A civil liberties lawyer on Wednesday asked a U.S. judge to force the New York Police Department to develop and implement clear policies on how it stops people in and around certain buildings in the borough of the Bronx.
The request capped seven days of testimony before U.S. District Judge Shira Scheindlin in Manhattan, in one of three main lawsuits challenging aspects of New York City’s controversial “stop and frisk” crime-fighting tactics.
In the Bronx case, the New York Civil Liberties Union and 12 plaintiffs have asked Scheindlin for a preliminary injunction against aspects of “Operation Clean Halls,” a citywide police patrol program inside and around private, mostly low-income housing buildings that opt to enroll.
In his closing argument Wednesday, NYCLU attorney Christopher Dunn asked the judge to compel the city to improve oversight of the police so that stops of people suspected of criminal trespass outside a “Clean Halls” property are made with reasonable suspicion.
“We want a real, specific department policy and procedure that spells out how and why a person can be stopped outside ‘Clean Halls’ buildings,” Dunn said. Dunn also asked the judge to order new training and accountability measures.
The NYPD and Mayor Michael Bloomberg have defended the program – in which police stop and question people they suspect of unlawful activity and frisk those they suspect are carrying weapons – arguing it has lowered crime and taken guns off the streets. The police deny that race or quotas motivate stops.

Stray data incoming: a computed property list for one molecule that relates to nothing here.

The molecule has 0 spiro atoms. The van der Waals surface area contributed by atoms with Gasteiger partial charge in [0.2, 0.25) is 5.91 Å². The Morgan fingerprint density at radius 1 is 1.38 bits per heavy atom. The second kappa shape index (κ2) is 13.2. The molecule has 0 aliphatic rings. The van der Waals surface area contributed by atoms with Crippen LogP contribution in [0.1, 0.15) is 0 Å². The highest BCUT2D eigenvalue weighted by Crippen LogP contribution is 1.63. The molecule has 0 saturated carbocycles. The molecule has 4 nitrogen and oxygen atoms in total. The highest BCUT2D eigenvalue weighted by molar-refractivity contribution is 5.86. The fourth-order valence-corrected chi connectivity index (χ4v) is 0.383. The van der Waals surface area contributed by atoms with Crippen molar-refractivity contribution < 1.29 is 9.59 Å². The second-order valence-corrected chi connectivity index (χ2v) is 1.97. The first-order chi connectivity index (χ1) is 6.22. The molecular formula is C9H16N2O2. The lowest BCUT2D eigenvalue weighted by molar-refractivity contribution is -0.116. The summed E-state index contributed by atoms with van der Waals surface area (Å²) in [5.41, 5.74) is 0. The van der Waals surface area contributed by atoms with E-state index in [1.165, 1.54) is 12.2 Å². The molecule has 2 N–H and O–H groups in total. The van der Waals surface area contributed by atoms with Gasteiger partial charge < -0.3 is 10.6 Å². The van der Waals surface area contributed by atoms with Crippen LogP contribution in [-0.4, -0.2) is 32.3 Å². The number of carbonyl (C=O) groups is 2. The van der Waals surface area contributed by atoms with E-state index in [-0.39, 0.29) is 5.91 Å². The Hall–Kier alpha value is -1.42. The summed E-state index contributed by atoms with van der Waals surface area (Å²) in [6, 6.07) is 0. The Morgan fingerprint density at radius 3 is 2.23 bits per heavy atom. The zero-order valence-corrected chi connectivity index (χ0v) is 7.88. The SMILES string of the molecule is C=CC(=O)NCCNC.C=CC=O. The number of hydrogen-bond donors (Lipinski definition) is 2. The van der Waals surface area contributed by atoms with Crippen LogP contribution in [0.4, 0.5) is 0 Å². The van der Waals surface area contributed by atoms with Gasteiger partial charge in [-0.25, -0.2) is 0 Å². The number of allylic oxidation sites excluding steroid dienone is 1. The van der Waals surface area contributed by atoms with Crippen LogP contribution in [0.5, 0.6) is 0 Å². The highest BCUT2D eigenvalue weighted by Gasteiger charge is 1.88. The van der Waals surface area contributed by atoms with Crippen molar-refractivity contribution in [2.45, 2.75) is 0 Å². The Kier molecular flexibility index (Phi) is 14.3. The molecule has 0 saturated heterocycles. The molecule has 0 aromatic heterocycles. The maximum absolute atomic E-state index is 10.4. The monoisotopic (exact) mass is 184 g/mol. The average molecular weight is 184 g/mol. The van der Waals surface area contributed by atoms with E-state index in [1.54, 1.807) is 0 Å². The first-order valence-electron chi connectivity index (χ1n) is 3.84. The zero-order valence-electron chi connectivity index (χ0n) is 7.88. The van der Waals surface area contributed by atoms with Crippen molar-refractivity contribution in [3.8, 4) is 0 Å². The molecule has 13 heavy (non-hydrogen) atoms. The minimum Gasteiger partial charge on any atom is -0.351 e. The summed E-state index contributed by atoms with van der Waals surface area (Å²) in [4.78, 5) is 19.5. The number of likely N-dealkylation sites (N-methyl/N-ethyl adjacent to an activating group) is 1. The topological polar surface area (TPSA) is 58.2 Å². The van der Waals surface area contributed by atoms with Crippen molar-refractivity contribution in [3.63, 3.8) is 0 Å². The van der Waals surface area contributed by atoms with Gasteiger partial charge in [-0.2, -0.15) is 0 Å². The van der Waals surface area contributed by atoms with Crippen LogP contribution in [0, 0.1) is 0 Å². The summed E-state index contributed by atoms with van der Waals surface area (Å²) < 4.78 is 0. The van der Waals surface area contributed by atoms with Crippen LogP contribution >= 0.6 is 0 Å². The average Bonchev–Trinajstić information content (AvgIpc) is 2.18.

The city has argued that new training and increased NYPD internal scrutiny on the tactic had addressed the lawsuit’s complaints about the Bronx stops.
Mark Zuckerman, a city attorney, on Wednesday said the plaintiffs had “failed to establish a custom or practice of unlawful stops.”
The NYCLU argues that last year, 1,137 of 1,857 stops in the Bronx of people suspected of criminal trespass outside “Clean Halls” properties were made without reasonable suspicion and were potentially unlawful.
The city counters that the stops were not necessarily tied to a “Clean Halls” building and likely were justified for other reasons.
Over the course of the seven-day bench trial, the judge heard testimony from high-ranking police officials, individual plaintiffs and expert witnesses. Scheindlin on Wednesday said she would rule only after reviewing additional written briefs to be submitted later this month.
In a ruling last month allowing another stop-and-frisk lawsuit to proceed to trial, Scheindlin said that case involved “matters of grave public concern.” She also questioned whether police, in their zeal to keep housing residents safe, were violating the rights of the same people they were seeking to protect.